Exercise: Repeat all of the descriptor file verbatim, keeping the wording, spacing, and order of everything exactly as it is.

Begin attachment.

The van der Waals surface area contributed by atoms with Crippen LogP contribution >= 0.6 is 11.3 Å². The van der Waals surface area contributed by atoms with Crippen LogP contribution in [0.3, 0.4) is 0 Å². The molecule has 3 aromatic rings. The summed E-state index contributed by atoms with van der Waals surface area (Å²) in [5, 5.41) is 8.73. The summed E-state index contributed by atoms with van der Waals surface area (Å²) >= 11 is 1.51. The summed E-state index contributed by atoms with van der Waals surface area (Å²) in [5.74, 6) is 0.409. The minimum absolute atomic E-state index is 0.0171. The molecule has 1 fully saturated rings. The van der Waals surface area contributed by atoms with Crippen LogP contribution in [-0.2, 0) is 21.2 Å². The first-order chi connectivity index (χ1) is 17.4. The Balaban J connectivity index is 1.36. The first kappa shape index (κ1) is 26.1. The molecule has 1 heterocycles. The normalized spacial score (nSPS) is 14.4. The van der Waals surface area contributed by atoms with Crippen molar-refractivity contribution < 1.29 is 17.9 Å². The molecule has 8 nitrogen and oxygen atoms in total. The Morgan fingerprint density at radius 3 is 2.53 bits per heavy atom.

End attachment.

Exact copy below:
The van der Waals surface area contributed by atoms with Crippen LogP contribution >= 0.6 is 11.3 Å². The van der Waals surface area contributed by atoms with Crippen LogP contribution in [0.3, 0.4) is 0 Å². The molecule has 3 aromatic rings. The summed E-state index contributed by atoms with van der Waals surface area (Å²) in [5, 5.41) is 8.73. The summed E-state index contributed by atoms with van der Waals surface area (Å²) >= 11 is 1.51. The summed E-state index contributed by atoms with van der Waals surface area (Å²) in [5.74, 6) is 0.409. The minimum absolute atomic E-state index is 0.0171. The molecule has 1 fully saturated rings. The van der Waals surface area contributed by atoms with Crippen LogP contribution in [-0.2, 0) is 21.2 Å². The first-order chi connectivity index (χ1) is 17.4. The Balaban J connectivity index is 1.36. The first kappa shape index (κ1) is 26.1. The molecule has 1 heterocycles. The normalized spacial score (nSPS) is 14.4. The van der Waals surface area contributed by atoms with Crippen molar-refractivity contribution < 1.29 is 17.9 Å². The molecule has 8 nitrogen and oxygen atoms in total. The Morgan fingerprint density at radius 3 is 2.53 bits per heavy atom.